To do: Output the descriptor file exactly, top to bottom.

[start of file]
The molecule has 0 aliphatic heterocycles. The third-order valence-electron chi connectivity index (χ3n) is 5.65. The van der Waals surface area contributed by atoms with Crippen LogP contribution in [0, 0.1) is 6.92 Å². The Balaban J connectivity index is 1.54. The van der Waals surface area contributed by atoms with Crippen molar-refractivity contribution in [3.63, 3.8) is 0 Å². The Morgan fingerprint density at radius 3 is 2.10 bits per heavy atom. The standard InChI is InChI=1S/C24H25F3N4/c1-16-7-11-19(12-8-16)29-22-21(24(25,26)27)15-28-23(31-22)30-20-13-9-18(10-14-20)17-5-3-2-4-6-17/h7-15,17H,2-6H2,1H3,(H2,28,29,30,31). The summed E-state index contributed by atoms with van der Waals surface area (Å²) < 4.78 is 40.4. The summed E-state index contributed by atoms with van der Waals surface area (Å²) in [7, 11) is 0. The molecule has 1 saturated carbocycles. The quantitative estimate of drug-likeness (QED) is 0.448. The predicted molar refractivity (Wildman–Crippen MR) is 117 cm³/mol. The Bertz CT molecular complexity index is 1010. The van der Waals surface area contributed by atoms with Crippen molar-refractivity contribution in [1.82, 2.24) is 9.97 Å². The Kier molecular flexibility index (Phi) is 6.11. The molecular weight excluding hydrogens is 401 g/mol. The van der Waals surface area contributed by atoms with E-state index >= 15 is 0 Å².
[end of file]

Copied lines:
The molecule has 0 aliphatic heterocycles. The third-order valence-electron chi connectivity index (χ3n) is 5.65. The van der Waals surface area contributed by atoms with Crippen LogP contribution in [0, 0.1) is 6.92 Å². The Balaban J connectivity index is 1.54. The van der Waals surface area contributed by atoms with Crippen molar-refractivity contribution in [3.63, 3.8) is 0 Å². The Morgan fingerprint density at radius 3 is 2.10 bits per heavy atom. The standard InChI is InChI=1S/C24H25F3N4/c1-16-7-11-19(12-8-16)29-22-21(24(25,26)27)15-28-23(31-22)30-20-13-9-18(10-14-20)17-5-3-2-4-6-17/h7-15,17H,2-6H2,1H3,(H2,28,29,30,31). The summed E-state index contributed by atoms with van der Waals surface area (Å²) < 4.78 is 40.4. The summed E-state index contributed by atoms with van der Waals surface area (Å²) in [7, 11) is 0. The molecule has 1 saturated carbocycles. The quantitative estimate of drug-likeness (QED) is 0.448. The predicted molar refractivity (Wildman–Crippen MR) is 117 cm³/mol. The Bertz CT molecular complexity index is 1010. The van der Waals surface area contributed by atoms with Crippen molar-refractivity contribution in [1.82, 2.24) is 9.97 Å². The Kier molecular flexibility index (Phi) is 6.11. The molecular weight excluding hydrogens is 401 g/mol. The van der Waals surface area contributed by atoms with E-state index >= 15 is 0 Å².